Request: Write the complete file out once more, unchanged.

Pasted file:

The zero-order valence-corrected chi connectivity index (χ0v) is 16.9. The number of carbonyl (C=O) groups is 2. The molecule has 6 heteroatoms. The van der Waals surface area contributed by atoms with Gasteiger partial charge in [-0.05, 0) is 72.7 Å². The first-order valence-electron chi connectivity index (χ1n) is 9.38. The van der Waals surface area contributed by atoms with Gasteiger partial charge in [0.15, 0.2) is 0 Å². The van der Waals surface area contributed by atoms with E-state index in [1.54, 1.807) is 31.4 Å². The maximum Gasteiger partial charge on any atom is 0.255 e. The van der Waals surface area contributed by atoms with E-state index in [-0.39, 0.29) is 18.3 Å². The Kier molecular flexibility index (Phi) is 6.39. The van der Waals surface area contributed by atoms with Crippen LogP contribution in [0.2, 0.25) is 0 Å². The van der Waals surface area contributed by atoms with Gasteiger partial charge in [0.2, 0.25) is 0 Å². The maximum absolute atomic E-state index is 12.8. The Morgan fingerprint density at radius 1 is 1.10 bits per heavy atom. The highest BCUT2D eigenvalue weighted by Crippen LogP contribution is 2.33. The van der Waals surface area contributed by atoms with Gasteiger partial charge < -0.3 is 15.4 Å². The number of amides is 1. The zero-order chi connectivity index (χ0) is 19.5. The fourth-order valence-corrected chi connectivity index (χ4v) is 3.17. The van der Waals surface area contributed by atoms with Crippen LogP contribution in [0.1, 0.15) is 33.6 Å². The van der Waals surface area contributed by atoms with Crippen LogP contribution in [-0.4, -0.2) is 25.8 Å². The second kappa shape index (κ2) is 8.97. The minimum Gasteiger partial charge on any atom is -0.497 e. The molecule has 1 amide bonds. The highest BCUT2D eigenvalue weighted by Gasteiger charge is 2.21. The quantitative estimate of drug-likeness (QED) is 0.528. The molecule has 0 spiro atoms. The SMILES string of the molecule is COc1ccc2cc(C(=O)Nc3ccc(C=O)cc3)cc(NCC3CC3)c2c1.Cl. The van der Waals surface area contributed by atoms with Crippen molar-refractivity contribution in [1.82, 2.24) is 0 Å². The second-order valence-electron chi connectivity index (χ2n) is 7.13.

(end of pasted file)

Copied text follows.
The zero-order valence-corrected chi connectivity index (χ0v) is 16.9. The number of carbonyl (C=O) groups is 2. The molecule has 6 heteroatoms. The van der Waals surface area contributed by atoms with Gasteiger partial charge in [-0.05, 0) is 72.7 Å². The first-order valence-electron chi connectivity index (χ1n) is 9.38. The van der Waals surface area contributed by atoms with Gasteiger partial charge in [0.15, 0.2) is 0 Å². The van der Waals surface area contributed by atoms with E-state index in [1.54, 1.807) is 31.4 Å². The maximum Gasteiger partial charge on any atom is 0.255 e. The van der Waals surface area contributed by atoms with E-state index in [-0.39, 0.29) is 18.3 Å². The Kier molecular flexibility index (Phi) is 6.39. The van der Waals surface area contributed by atoms with Crippen LogP contribution in [0.2, 0.25) is 0 Å². The van der Waals surface area contributed by atoms with Gasteiger partial charge in [0.2, 0.25) is 0 Å². The maximum absolute atomic E-state index is 12.8. The Morgan fingerprint density at radius 1 is 1.10 bits per heavy atom. The highest BCUT2D eigenvalue weighted by Crippen LogP contribution is 2.33. The van der Waals surface area contributed by atoms with Gasteiger partial charge < -0.3 is 15.4 Å². The number of amides is 1. The zero-order chi connectivity index (χ0) is 19.5. The fourth-order valence-corrected chi connectivity index (χ4v) is 3.17. The van der Waals surface area contributed by atoms with Crippen LogP contribution in [0.1, 0.15) is 33.6 Å². The van der Waals surface area contributed by atoms with Crippen LogP contribution in [-0.4, -0.2) is 25.8 Å². The second kappa shape index (κ2) is 8.97. The minimum Gasteiger partial charge on any atom is -0.497 e. The molecule has 1 amide bonds. The highest BCUT2D eigenvalue weighted by Gasteiger charge is 2.21. The quantitative estimate of drug-likeness (QED) is 0.528. The molecule has 0 spiro atoms. The SMILES string of the molecule is COc1ccc2cc(C(=O)Nc3ccc(C=O)cc3)cc(NCC3CC3)c2c1.Cl. The van der Waals surface area contributed by atoms with Crippen molar-refractivity contribution in [1.82, 2.24) is 0 Å². The second-order valence-electron chi connectivity index (χ2n) is 7.13.